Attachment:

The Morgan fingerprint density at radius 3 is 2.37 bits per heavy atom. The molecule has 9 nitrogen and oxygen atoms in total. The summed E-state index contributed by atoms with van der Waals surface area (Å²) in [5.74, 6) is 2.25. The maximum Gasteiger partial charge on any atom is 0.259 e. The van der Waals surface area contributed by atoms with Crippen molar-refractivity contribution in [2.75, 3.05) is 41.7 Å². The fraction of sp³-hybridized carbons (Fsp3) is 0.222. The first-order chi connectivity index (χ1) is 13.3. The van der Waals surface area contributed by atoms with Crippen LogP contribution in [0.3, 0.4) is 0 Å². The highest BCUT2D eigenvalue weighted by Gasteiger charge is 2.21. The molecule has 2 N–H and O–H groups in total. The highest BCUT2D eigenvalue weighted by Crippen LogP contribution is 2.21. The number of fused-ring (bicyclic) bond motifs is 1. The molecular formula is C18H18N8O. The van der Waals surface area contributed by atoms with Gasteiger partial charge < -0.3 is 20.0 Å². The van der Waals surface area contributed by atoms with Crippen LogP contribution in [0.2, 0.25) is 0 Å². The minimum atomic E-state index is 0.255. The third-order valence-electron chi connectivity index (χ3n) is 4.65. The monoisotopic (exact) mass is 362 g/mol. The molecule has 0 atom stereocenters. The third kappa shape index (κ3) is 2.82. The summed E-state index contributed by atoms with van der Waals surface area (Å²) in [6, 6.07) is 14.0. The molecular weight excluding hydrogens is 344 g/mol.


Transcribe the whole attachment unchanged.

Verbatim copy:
The Morgan fingerprint density at radius 3 is 2.37 bits per heavy atom. The molecule has 9 nitrogen and oxygen atoms in total. The summed E-state index contributed by atoms with van der Waals surface area (Å²) in [5.74, 6) is 2.25. The maximum Gasteiger partial charge on any atom is 0.259 e. The van der Waals surface area contributed by atoms with Crippen molar-refractivity contribution in [2.75, 3.05) is 41.7 Å². The fraction of sp³-hybridized carbons (Fsp3) is 0.222. The first-order chi connectivity index (χ1) is 13.3. The van der Waals surface area contributed by atoms with Crippen LogP contribution in [0.3, 0.4) is 0 Å². The highest BCUT2D eigenvalue weighted by Gasteiger charge is 2.21. The molecule has 2 N–H and O–H groups in total. The highest BCUT2D eigenvalue weighted by Crippen LogP contribution is 2.21. The number of fused-ring (bicyclic) bond motifs is 1. The molecular formula is C18H18N8O. The van der Waals surface area contributed by atoms with Gasteiger partial charge < -0.3 is 20.0 Å². The van der Waals surface area contributed by atoms with Crippen LogP contribution in [0.2, 0.25) is 0 Å². The minimum atomic E-state index is 0.255. The third-order valence-electron chi connectivity index (χ3n) is 4.65. The monoisotopic (exact) mass is 362 g/mol. The molecule has 0 atom stereocenters. The third kappa shape index (κ3) is 2.82. The summed E-state index contributed by atoms with van der Waals surface area (Å²) in [6, 6.07) is 14.0. The molecular weight excluding hydrogens is 344 g/mol.